In mathematics, the Steinberg representation, or Steinberg module or Steinberg character, denoted by St, is a particular linear representation of a reductive algebraic group over a finite field or local field, or a group with a BN-pair. It is analogous to the 1-dimensional sign representation ε of a Coxeter or Weyl group that takes all reflections to –1.
For groups over finite fields, these representations were introduced by Robert Steinberg (1951, 1956, 1957), first for the general linear groups, then for classical groups, and then for all Chevalley groups, with a construction that immediately generalized to the other groups of Lie type that were discovered soon after by Steinberg, Suzuki and Ree. Over a finite field of characteristic p, the Steinberg representation has degree equal to the largest power of p dividing the order of the group.
The Steinberg representation is the Alvis–Curtis dual of the trivial 1-dimensional representation.
Matsumoto (1969), Shalika (1970), and Harish-Chandra (1973) defined analogous Steinberg representations (sometimes called special representations) for algebraic groups over local fields. For the general linear group GL(2), the dimension of the Jacquet module of a special representation is always one.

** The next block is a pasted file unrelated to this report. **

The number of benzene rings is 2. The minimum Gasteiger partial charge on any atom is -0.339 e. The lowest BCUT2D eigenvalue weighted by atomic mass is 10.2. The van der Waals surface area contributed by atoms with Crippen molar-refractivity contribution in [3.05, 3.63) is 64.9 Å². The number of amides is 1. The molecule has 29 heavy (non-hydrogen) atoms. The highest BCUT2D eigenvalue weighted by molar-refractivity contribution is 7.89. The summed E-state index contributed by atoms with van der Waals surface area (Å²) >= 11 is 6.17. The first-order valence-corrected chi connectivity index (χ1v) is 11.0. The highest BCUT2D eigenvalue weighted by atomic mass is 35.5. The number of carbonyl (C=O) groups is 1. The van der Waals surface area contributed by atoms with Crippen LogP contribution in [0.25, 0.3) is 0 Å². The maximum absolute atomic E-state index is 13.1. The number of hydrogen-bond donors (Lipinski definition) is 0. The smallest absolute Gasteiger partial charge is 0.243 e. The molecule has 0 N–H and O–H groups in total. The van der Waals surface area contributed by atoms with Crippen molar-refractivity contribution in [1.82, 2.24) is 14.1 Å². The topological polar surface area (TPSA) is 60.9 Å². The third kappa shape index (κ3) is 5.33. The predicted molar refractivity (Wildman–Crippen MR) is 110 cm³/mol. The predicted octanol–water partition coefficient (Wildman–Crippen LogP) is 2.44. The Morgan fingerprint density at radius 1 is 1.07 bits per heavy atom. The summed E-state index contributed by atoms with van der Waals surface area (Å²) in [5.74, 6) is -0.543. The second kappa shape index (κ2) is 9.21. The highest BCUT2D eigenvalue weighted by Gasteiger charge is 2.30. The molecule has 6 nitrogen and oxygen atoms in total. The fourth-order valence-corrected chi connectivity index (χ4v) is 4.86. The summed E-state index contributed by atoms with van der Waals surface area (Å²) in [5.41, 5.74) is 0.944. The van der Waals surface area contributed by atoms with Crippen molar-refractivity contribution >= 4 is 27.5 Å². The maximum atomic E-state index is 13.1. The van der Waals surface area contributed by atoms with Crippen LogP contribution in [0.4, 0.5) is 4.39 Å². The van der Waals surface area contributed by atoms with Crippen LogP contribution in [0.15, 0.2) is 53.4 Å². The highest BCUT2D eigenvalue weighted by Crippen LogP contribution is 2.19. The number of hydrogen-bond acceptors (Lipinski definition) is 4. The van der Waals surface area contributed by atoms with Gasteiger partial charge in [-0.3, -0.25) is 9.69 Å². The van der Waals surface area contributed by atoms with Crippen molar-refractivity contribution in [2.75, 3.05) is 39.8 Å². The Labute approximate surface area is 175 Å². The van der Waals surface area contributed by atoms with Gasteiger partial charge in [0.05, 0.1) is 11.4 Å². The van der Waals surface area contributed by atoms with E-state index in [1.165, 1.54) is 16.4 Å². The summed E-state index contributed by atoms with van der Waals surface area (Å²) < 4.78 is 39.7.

The Steinberg representation of a finite group
- The character value of St on an element g equals, up to sign, the order of a Sylow subgroup of the centralizer of g if g has order prime to p, and is zero if the order of g is divisible by p.
- The Steinberg representation is equal to an alternating sum over all parabolic subgroups containing a Borel subgroup, of the representation induced from the identity representation of the parabolic subgroup.
- The Steinberg representation is both regular and unipotent, and is the only irreducible regular unipotent representation (for the given prime p).
- The Steinberg representation is used in the proof of Haboush's theorem (the Mumford conjecture).
Most finite simple groups have exactly one Steinberg representation. A few have more than one because they are groups of Lie type in more than one way. For symmetric groups (and other Coxeter groups) the sign representation is analogous to the Steinberg representation. Some of the sporadic simple groups act as doubly transitive permutation groups so have a BN-pair for which one can define a Steinberg representation, but for most of the sporadic groups there is no known analogue of it.
The Steinberg representation of a p-adic group
Matsumoto (1969), Shalika (1970), and Harish-Chandra (1973) introduced Steinberg representations for algebraic groups over local fields. Casselman (1973) showed that the different ways of defining Steinberg representations are equivalent.
Borel & Serre (1976) and Borel (1976) showed how to realize the Steinberg representation in the cohomology group Hl
c(X) of the Bruhat–Tits building of the group.
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